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Creating entrepreneurs” Listen to Sir Richard, not Lord Alan

Yes, that’s right, his Royal Lordship of Amstrad is back on the box this week and he was rolled out by the BBC to plug his game show,?The Apprentice.

Alan Sugar and his motley crew of business wannabes will be filling our screens for the next couple of months supposedly promoting the world of business and entrepreneurialism.

In fact, they will be putting out a message to budding entrepreneurs that a huge wage packet or an angel investment is achievable by coming up with a silly team name and winning a task selling bread buns to city traders.

Meanwhile, in the same week, Sir Richard Branson had more important things on his mind how to get young people to start businesses from scratch as soon as they leave school.

Now that sounds like a more worthwhile use of brain power!

Sir Richard is promoting the idea of school leavers who choose not to go to university or college being eligible for a student loan, which can be used to start a business.

Candidates with viable business plans could receive loans of between three and five grand and they would only have to start repayments when they are earning above a minimum threshold.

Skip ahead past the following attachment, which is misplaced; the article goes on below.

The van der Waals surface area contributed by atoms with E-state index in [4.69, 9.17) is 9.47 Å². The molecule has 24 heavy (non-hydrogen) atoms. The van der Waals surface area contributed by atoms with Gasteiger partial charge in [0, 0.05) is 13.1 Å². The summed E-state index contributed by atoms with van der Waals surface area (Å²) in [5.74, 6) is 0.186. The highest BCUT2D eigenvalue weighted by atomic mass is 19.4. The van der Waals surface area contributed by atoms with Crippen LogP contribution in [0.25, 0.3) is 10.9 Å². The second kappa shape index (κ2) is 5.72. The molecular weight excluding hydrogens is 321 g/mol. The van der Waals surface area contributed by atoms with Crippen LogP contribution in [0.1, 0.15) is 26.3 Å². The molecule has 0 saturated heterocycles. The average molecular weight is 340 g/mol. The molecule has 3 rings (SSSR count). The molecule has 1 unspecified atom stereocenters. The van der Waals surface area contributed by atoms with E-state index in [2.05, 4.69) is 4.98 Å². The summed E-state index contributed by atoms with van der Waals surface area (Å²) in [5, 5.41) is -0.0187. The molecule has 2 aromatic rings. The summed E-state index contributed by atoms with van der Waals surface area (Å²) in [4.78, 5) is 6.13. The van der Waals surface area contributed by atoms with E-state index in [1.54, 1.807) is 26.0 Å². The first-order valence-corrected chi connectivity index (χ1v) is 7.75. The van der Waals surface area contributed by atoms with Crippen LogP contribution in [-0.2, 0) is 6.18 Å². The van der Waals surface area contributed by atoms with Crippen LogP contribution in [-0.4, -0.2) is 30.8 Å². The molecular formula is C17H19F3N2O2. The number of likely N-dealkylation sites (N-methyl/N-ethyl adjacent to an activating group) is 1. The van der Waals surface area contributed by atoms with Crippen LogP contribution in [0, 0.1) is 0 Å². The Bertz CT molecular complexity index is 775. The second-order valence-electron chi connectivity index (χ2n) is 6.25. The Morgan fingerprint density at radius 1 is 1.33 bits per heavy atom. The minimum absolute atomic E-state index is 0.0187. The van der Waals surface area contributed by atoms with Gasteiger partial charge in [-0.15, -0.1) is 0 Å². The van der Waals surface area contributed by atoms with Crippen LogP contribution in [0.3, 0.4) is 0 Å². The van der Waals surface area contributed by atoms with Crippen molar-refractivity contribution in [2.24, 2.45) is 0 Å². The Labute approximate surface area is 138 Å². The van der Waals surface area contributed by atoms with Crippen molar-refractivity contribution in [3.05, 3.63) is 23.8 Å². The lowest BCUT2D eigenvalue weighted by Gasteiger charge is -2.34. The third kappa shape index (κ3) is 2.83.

Potentially the idea will pop up in Wednesday’s Budget and I hope it does because it’s a very simple, common sense approach to kick starting thousands of new businesses.

Small businesses don’t need much money to get going. The few thousand that’s offered by a student loan can be just the injection a fledgling business idea needs. And as they say, from little acorns great oaks grow and we have to find a way to get more and more small businesses off the ground.

I totally agree with Sir Richard’s view that we have to support people with ideas as much as those who want to study. These people have to be nurtured and given the opportunity to become entrepreneurs and build businesses that will make money and create employment.

Being successful in business is about hard graft and every entrepreneur worth their salt has given every ounce of effort they have to get their enterprise to take off and grow.

While the Knight’s idea might just help give the inspiration and leg up new entrepreneurs need, I?m not sure if the same applies to the boys and girls who will be running around the capital at the whim of a Lord.

Charlie Mullins is founder and MD of £16m-turnover Pimlico Plumbers.



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